Fairest, by Gail Carson Levine
Read and Sung by Sarah Naughton and the Full Cast Family
Music by Todd Hobin
Full Cast Audio, 2007. Unabridged.
Review written January 28, 2008.
Sonderbooks Stand-out 2009: #2, Audiobooks.
Here’s a delightful audiobook well worth listening to.
Gail Carson Levine, author of Ella Enchanted, has written a wonderful retelling of Snow White. Aza lives in Ayortha, where everyone loves to sing. She’s quite an eyesore, with her pale skin and blood-red lips, but she is blessed with a magnificent voice.
The Full Cast Audio production of this book advertised that it has more songs than a Broadway musical. This is the perfect tale to listen to, since music is such an important part of the story.
My expectations were extremely high. Full Cast Audio always does an excellent job, using so many actors for their productions. The book itself was wonderful, and I was looking forward to hearing it done with music.
Perhaps my expectations were too high, as I was a little bit disappointed. Unfortunately, the Playaway version that I listened to did not have good sound quality (maybe the fault of my headphones?) and tended to static any time anyone hit a high note—definitely detracted from the enjoyment, though that wasn’t the fault of the production. I think I will want to try it again as a Book on CD, because it was good enough to want to listen to again.
After reading about how wonderful Aza’s voice was, perhaps it was inevitable that I’d be a bit disappointed in any real person trying to play Aza. (Maybe I would have been happy with Charlotte Church?) Sarah Naughton’s voice is definitely nice—it just didn’t quite fit the build-up from the story as being the best voice in the kingdom. In fact, I thought the singing voice of the actress playing Aza’s sister Areta was sweeter.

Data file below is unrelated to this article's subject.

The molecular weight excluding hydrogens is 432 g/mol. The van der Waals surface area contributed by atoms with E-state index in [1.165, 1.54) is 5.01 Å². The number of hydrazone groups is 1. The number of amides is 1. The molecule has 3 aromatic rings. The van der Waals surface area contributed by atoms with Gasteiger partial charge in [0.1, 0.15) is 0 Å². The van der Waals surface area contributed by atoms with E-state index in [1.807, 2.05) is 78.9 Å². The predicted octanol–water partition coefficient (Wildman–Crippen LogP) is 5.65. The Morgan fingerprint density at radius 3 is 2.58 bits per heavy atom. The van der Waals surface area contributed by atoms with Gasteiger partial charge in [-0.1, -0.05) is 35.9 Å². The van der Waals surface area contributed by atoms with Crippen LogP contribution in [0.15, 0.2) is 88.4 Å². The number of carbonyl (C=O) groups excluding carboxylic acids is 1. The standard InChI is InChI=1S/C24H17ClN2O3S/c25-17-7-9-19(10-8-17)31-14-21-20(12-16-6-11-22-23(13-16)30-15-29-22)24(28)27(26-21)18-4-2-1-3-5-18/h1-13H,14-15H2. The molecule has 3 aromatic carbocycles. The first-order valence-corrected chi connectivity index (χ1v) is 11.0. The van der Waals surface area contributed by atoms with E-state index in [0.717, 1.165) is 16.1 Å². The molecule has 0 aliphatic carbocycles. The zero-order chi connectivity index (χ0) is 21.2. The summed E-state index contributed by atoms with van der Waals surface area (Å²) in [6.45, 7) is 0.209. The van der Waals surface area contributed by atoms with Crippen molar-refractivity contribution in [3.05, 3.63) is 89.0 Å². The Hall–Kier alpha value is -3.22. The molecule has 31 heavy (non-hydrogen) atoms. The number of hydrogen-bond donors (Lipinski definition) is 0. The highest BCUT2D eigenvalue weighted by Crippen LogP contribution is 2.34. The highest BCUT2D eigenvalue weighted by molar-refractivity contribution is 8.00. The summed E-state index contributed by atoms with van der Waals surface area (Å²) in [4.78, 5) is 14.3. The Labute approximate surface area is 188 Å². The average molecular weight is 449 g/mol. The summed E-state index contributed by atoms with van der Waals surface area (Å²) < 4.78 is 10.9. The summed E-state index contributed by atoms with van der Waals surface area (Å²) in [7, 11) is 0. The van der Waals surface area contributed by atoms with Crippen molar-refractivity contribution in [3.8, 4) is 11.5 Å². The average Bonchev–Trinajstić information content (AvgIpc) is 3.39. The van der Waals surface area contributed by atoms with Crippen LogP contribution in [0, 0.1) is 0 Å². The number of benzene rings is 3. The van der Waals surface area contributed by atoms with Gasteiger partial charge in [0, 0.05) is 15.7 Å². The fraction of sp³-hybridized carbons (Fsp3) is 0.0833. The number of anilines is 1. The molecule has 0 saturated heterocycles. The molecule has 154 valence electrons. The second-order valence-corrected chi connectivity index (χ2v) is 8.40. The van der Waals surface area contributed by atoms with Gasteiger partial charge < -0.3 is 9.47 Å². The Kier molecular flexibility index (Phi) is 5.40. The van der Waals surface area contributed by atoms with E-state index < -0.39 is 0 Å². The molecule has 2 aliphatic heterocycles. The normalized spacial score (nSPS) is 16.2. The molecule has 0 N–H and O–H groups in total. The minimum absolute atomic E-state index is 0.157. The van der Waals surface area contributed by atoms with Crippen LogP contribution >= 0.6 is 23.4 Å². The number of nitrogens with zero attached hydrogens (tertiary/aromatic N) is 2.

There were indeed many, many songs, and they were nice—but I wish there had been a few catchier tunes. Maybe it had more songs than a Broadway musical, but the songs weren’t as memorable as you’d find in a Broadway musical.
Still—those are just quibbles. The fact is, for a recorded book, this production is tremendous. They didn’t just read the book; they used many different actors to read the book, and they performed all the songs in a book about music. This recorded book is something special.
I should add that although I was slightly disappointed at first in Aza’s singing voice (though I liked her speaking voice), the Prince’s voice melted my heart. And Queen Ivy’s voice was perfect—her character showed through with every word and every note.
This production would be a wonderful choice for a family trip in the car. You’ve got a compelling story with music to keep everyone entertained. If the kids have heard the story of Snow White, you’ll have fun discussing how the story is the same, yet different. You can discuss other issues that come up. (How important is beauty? Why did the King love Ivy?) In this case, the recorded book offers even more than the original, because it has music.
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